According to her, as automation increases, those without the requisite inadequate skills may lag and employment rates could soar.

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She urged labour leaders to bargain for a better compensation template, legislation protecting the rights of workers and adequate training for up-skilling and right-skilling.

The labour leader canvassed the use of technology to expand campaigns, and the accessibility of remote and emerging workplace trends by labour leaders.

She noted: “The challenge is not only about employers replacing workers with machinery, but the employment of flexible workforce such as outsourced workers without commitment towards social protection, decent wages, and bypassing of other workplace responsibilities.

“We need more capacity building to equip us to organise and negotiate in a complex environment, especially as presented under this COVID-19. Employers, especially those in the organised private sector will seize this as an opportunity to pursue anti-union and union-busting tactics, such as provided in Section 45 of the amended Banks and other Financial Institutions (BOFI) Act 2004, where the President is empowered to proscribe any union in the banking sector whose activities he suspects to be against the economic interest of the country.”

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Deputy President of Nigeria Labour Congress (NLC), Joe Ajaero, said the nation has continued to move at snail speed with an instalment development decline year-in-year-out.
 
Ajaero argued that no development plan spanned 10 years, noting that successive administrations had failed to embark on sustainability assessment.

“I am not sure there has been any conscious plan to put Nigeria where it should be in the next five years. Consistency and conscious planning will help us. Over-dependence on petroleum is also not helping the matter,” he said.

He maintained that the N30,000 national minimum wage is inadequate because of the value of the naira which is constantly on a downward path. If the naira has remained at par with the dollar or stronger as it was in the early 1980s, Nigerians would have been among the highest-paid employees globally even with the N30,000 minimum wage.

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He said the welfare of Nigerians and workers had deteriorated over time, lamenting that there has been “no good transport system, no quality healthcare, no good social space, no old people’s home and no good housing policy since after Lateef Jakande era in Lagos.”

He continued: “If we have good housing policy in place, a worker is sure of affordable housing, good transport system and quality health care among other things to take care of an individual and his family.”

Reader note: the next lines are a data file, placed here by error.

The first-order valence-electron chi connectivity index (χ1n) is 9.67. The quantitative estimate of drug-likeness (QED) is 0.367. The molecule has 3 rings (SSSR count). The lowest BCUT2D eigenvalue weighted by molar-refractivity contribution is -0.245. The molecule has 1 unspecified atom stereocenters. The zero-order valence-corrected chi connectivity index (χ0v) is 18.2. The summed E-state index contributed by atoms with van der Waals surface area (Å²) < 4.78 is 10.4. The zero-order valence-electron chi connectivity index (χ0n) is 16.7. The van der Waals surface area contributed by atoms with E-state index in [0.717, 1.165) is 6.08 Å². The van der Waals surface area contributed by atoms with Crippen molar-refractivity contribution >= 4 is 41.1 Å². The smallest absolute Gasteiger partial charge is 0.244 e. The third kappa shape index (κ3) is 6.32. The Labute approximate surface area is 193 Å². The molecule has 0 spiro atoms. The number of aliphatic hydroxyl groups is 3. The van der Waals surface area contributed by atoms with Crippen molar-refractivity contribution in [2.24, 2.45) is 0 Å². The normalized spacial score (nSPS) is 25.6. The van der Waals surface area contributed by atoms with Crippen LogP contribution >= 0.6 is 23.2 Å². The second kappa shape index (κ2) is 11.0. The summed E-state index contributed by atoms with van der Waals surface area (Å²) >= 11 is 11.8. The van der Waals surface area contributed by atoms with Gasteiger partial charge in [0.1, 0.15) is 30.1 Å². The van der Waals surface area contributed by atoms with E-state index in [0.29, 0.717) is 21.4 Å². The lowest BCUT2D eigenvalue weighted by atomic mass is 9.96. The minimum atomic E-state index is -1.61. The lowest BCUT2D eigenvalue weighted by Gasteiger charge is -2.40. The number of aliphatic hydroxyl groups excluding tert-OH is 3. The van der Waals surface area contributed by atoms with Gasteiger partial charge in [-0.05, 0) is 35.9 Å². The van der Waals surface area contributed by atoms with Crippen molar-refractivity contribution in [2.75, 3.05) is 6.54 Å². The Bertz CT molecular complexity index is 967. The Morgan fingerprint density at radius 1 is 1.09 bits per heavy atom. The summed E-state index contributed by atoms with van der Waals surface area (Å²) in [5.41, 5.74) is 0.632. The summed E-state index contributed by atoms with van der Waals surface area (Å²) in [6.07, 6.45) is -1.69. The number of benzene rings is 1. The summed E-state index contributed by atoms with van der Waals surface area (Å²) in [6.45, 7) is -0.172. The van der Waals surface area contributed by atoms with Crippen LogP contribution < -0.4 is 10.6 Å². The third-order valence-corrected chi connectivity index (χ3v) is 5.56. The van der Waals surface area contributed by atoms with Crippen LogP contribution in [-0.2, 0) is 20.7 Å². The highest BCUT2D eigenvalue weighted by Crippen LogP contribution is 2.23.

Speaking on incessant industrial actions by labour, he said: “During the COVID-19 pandemic, nobody should tell the government that those in the health institutions should be paid allowances. We had to wait for them to go on strike before negotiating with them. In the education sector too, you forcefully included the teachers in the IPPIS platform event while the system is not efficient, making them not to receive salaries when a month ends.

“The restiveness of the workers and the unions were as a result of non-responsiveness of the employers from various quarters, so the agitation will continue. But if we have people in authorities that are focused and act swiftly before things go out of control, we will not be where we are today.

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“Some of the reactions leading to strikes and coercion were as a result of failure to implement agreements signed years ago; they are not implemented. The authorities should always listen to the agitations and yearnings of workers.”

Addressing the rising unemployment concerns, he insisted that Nigeria does not have policies to tackle unemployment, maintaining that the government has sold major establishments and parastatals that would have created jobs.

“Before now, defunct organisations like NEPA, NITE and others regularly conducted recruitment with each employing about 2,000 persons yearly. Back then, retirees were constantly replaced. Since these areas have been blocked, where do we have space to engage fresh graduates? New people are not getting jobs while those employed are being sacked.

“Yearly, graduates are churned out of higher institutions without any feasible plan to fix them into jobs. The situation is getting worse daily. We must address this challenge otherwise an army of rebels, armed robbers, militants and bandits will continue to be created. We need to plan now before it is too late,” he said.